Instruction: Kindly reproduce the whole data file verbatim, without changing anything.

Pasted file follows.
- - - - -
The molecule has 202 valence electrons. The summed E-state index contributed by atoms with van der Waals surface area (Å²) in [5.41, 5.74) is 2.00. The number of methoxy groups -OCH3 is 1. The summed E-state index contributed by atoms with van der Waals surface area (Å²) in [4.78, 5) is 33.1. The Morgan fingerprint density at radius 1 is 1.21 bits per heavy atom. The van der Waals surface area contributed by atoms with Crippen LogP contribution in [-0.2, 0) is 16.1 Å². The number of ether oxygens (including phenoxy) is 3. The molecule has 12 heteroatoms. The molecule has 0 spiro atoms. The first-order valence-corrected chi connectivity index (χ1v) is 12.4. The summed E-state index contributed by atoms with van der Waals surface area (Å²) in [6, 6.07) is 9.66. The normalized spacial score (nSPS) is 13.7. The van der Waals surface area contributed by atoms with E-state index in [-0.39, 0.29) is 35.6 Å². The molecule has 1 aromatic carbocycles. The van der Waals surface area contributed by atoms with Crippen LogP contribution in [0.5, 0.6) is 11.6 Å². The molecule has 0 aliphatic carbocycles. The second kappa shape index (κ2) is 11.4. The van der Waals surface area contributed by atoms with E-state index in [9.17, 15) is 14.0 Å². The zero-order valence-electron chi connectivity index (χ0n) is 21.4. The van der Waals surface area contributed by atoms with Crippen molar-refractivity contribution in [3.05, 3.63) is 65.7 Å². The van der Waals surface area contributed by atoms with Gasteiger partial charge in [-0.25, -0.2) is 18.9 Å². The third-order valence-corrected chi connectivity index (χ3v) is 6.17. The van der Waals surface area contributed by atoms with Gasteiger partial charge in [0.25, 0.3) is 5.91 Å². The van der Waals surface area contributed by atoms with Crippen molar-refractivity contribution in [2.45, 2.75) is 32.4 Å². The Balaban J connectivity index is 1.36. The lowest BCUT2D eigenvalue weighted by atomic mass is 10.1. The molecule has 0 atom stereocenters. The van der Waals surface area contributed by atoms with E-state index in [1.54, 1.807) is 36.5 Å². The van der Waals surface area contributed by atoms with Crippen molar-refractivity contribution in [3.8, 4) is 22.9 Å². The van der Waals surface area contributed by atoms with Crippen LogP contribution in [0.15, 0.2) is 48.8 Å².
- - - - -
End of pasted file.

The molecule has 202 valence electrons. The summed E-state index contributed by atoms with van der Waals surface area (Å²) in [5.41, 5.74) is 2.00. The number of methoxy groups -OCH3 is 1. The summed E-state index contributed by atoms with van der Waals surface area (Å²) in [4.78, 5) is 33.1. The Morgan fingerprint density at radius 1 is 1.21 bits per heavy atom. The van der Waals surface area contributed by atoms with Crippen LogP contribution in [-0.2, 0) is 16.1 Å². The number of ether oxygens (including phenoxy) is 3. The molecule has 12 heteroatoms. The molecule has 0 spiro atoms. The first-order valence-corrected chi connectivity index (χ1v) is 12.4. The summed E-state index contributed by atoms with van der Waals surface area (Å²) in [6, 6.07) is 9.66. The normalized spacial score (nSPS) is 13.7. The van der Waals surface area contributed by atoms with E-state index in [-0.39, 0.29) is 35.6 Å². The molecule has 1 aromatic carbocycles. The van der Waals surface area contributed by atoms with Crippen LogP contribution in [0.5, 0.6) is 11.6 Å². The molecule has 0 aliphatic carbocycles. The second kappa shape index (κ2) is 11.4. The van der Waals surface area contributed by atoms with E-state index in [9.17, 15) is 14.0 Å². The zero-order valence-electron chi connectivity index (χ0n) is 21.4. The van der Waals surface area contributed by atoms with Crippen molar-refractivity contribution in [3.05, 3.63) is 65.7 Å². The van der Waals surface area contributed by atoms with Gasteiger partial charge in [-0.25, -0.2) is 18.9 Å². The third-order valence-corrected chi connectivity index (χ3v) is 6.17. The van der Waals surface area contributed by atoms with Gasteiger partial charge in [0.25, 0.3) is 5.91 Å². The van der Waals surface area contributed by atoms with Crippen molar-refractivity contribution in [2.45, 2.75) is 32.4 Å². The Balaban J connectivity index is 1.36. The lowest BCUT2D eigenvalue weighted by atomic mass is 10.1. The molecule has 0 atom stereocenters. The van der Waals surface area contributed by atoms with E-state index in [1.54, 1.807) is 36.5 Å². The van der Waals surface area contributed by atoms with Crippen molar-refractivity contribution in [3.8, 4) is 22.9 Å². The van der Waals surface area contributed by atoms with Crippen LogP contribution in [0.15, 0.2) is 48.8 Å².